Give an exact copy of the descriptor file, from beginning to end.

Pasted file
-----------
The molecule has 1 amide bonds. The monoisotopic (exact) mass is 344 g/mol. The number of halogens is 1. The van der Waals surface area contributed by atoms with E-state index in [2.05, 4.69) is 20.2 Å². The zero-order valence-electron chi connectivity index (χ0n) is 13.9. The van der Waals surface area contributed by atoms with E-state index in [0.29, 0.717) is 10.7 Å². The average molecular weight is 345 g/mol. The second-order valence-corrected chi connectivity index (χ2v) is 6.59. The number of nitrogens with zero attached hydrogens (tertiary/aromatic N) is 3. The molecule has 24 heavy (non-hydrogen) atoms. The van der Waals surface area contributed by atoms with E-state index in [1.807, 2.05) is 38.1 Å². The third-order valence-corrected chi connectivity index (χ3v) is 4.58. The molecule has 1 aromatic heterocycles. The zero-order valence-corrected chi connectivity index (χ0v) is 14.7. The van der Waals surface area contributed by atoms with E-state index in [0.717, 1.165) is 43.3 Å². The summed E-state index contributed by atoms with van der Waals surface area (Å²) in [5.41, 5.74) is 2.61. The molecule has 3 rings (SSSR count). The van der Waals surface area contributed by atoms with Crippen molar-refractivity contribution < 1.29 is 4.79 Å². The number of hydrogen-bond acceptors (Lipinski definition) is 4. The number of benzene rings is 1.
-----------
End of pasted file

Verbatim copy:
The molecule has 1 amide bonds. The monoisotopic (exact) mass is 344 g/mol. The number of halogens is 1. The van der Waals surface area contributed by atoms with E-state index in [2.05, 4.69) is 20.2 Å². The zero-order valence-electron chi connectivity index (χ0n) is 13.9. The van der Waals surface area contributed by atoms with E-state index in [0.29, 0.717) is 10.7 Å². The average molecular weight is 345 g/mol. The second-order valence-corrected chi connectivity index (χ2v) is 6.59. The number of nitrogens with zero attached hydrogens (tertiary/aromatic N) is 3. The molecule has 24 heavy (non-hydrogen) atoms. The van der Waals surface area contributed by atoms with E-state index in [1.807, 2.05) is 38.1 Å². The third-order valence-corrected chi connectivity index (χ3v) is 4.58. The molecule has 1 aromatic heterocycles. The zero-order valence-corrected chi connectivity index (χ0v) is 14.7. The van der Waals surface area contributed by atoms with E-state index in [0.717, 1.165) is 43.3 Å². The summed E-state index contributed by atoms with van der Waals surface area (Å²) in [5.41, 5.74) is 2.61. The molecule has 3 rings (SSSR count). The van der Waals surface area contributed by atoms with Crippen molar-refractivity contribution < 1.29 is 4.79 Å². The number of hydrogen-bond acceptors (Lipinski definition) is 4. The number of benzene rings is 1.